During our stay we became unwittingly embroiled in a squabble between rival  interests who operate the marina here.  We experienced increasing harassment from the port police who were fining people found working on their boats in the marina boatyard.  This action was reportedly in response to complaints raised by individual(s) to the effect that work was being undertaken in contravention of Greek Law, and specifically in the absence of a license.  The ambiguous and doubtful practices of the port police are reported to be lawful.  It transpires that the complainant is a disaffected shareholder of the marina company who was removed from the board some years ago over the alleged misappropriation of funds.  Despite assurances that this individual is a “nobody” it appears that neither the Mayor (who is president of the Marina company) nor the local press feels able to take action or dissuade this individual from making these complaints.  The words mafia and thug have been bandied about!  The stated policy of the marina company is that they presently have no license to provide services at Messolonghi and Owners who undertake work on their own boats or employ others to do it for them do so at their own risk, viz a viz potential prosecution by the Port Police.  The marina anticipates they will be awarded a full license to operate in about 6 months time.  Thereafter there should be no further harassment from the Port Police at least.  However this is nothing new and has been the situation for the last 2+ years or so!  On the basis of this information the marina here will not have a license until long after this season ends so their chances of attracting a full complement of boats for this winter are somewhat slim. It seems nothing has changed except for the escalation of harassment by the authorities at the behest of an unpleasant individual who has some influence in the area and a grievance against the marina management.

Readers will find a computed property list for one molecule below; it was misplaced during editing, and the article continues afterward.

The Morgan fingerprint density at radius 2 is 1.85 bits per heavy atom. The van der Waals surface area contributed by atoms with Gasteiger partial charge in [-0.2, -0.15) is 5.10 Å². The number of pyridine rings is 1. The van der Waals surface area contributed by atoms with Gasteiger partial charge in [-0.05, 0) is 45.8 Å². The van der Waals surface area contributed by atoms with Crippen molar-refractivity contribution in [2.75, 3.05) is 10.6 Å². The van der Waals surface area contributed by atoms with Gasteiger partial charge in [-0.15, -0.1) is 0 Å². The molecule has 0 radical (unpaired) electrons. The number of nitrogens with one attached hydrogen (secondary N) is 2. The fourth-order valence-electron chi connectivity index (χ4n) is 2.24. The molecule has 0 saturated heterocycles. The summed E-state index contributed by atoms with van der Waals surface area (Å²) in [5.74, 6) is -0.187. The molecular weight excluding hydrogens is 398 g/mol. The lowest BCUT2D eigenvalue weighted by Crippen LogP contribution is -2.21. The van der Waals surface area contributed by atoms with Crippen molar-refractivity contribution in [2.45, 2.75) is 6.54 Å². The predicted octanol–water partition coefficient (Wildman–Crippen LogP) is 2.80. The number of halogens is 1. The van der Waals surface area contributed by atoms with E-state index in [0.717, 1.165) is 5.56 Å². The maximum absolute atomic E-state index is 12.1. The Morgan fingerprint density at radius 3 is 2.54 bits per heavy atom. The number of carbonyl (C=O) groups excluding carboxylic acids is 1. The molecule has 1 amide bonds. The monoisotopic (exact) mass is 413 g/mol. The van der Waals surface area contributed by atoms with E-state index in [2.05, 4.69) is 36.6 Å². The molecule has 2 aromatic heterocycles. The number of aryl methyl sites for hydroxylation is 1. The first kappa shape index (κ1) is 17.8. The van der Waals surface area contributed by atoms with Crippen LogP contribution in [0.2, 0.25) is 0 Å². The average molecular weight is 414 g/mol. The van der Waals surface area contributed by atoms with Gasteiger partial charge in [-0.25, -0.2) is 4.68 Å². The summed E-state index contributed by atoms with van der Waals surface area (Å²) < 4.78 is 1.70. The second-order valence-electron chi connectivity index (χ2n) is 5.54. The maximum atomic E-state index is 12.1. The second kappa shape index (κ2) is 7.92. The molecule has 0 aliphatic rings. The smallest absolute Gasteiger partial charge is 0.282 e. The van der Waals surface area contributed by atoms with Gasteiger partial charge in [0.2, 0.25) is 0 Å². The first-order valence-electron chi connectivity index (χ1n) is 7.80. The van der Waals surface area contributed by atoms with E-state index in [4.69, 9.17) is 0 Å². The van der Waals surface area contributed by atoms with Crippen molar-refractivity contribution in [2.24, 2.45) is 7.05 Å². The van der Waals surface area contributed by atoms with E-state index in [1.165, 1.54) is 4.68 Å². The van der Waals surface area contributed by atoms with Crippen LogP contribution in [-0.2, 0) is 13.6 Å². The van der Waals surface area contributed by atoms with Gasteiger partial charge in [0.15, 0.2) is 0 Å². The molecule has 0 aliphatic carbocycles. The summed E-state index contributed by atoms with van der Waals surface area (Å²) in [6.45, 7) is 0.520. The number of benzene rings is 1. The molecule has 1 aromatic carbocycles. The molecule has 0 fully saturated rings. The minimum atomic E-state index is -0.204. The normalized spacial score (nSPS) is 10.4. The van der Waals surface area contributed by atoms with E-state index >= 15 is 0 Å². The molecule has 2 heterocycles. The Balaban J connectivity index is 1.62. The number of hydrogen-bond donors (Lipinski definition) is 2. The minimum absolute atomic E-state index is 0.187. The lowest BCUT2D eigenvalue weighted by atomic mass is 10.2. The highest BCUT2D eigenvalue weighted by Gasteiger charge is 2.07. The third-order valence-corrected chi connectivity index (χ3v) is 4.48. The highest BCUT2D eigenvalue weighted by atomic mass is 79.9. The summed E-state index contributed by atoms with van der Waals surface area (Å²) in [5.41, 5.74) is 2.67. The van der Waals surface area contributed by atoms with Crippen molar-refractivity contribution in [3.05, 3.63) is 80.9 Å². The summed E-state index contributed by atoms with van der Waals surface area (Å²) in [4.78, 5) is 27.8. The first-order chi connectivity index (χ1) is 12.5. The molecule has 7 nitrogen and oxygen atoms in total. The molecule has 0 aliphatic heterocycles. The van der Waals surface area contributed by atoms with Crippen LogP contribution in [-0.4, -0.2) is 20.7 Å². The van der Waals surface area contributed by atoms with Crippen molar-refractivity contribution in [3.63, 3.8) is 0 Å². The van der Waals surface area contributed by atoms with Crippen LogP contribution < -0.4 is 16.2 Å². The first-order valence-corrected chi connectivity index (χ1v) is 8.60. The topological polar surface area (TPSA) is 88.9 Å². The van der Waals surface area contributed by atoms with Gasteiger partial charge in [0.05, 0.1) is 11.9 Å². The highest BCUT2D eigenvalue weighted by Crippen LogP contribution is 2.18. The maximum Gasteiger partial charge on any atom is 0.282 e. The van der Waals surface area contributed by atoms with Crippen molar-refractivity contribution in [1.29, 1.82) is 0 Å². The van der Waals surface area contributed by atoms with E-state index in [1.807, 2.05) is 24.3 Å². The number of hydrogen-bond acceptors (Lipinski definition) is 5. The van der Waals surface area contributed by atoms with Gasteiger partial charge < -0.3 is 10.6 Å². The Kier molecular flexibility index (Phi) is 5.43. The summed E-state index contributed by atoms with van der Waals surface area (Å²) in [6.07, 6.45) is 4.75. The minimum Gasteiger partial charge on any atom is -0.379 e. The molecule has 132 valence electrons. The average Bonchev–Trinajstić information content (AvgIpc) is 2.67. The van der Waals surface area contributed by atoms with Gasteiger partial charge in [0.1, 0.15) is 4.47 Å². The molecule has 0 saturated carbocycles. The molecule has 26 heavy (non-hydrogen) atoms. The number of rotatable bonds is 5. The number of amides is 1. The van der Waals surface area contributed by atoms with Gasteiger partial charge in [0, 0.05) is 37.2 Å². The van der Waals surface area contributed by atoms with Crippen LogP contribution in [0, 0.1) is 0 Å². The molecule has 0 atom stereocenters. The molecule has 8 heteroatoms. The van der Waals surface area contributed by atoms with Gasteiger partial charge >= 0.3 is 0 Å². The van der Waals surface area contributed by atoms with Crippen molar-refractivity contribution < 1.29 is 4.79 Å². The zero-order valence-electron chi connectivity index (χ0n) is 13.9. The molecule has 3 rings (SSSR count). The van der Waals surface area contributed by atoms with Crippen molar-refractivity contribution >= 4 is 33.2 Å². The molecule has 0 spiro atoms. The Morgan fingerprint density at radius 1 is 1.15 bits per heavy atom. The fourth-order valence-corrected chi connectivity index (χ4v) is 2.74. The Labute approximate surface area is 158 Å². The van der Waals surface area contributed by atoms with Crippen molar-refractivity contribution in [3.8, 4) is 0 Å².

We were lucky that we were here early and did not get caught while working on our boat.  Our exposure to prosecution is now over that we are afloat but I feel sorry for the owners of the some 100 or so boats that are still up on the quay.  I also feel sorry for the town as this enterprise represents a valuable income stream for the restaurants, chandlers etc.  We are unlikely to be returning!  As far as the police are concerned it seems the universal rule of travel applies i.e. the less one has to do with them the better – shades of our experience in China!!!

 On a more happy note, with Ann here for the longer term this year, we were deficient in shore transport.  This has now been remedied by Maggie and a random conversation with an about to depart yacht owner who gifted their unwanted bike to her, which we have  gratefully and happily adopted(it being an unloved Dutch bicycle which when new cost a pretty penny).  A little TLC,  a new brake cable and new handlebars, all for the princely outlay of Euros 40 and we now have a very functional third bicycle.  It is not elegant, it doesn’t fold up and it will be pain at times to store on deck, but beggars can’t be choosers.  For what it has cost we can leave it behind somewhere along the line and without tears.

 So the adventure begins … and with plenty more stories to follow in due course.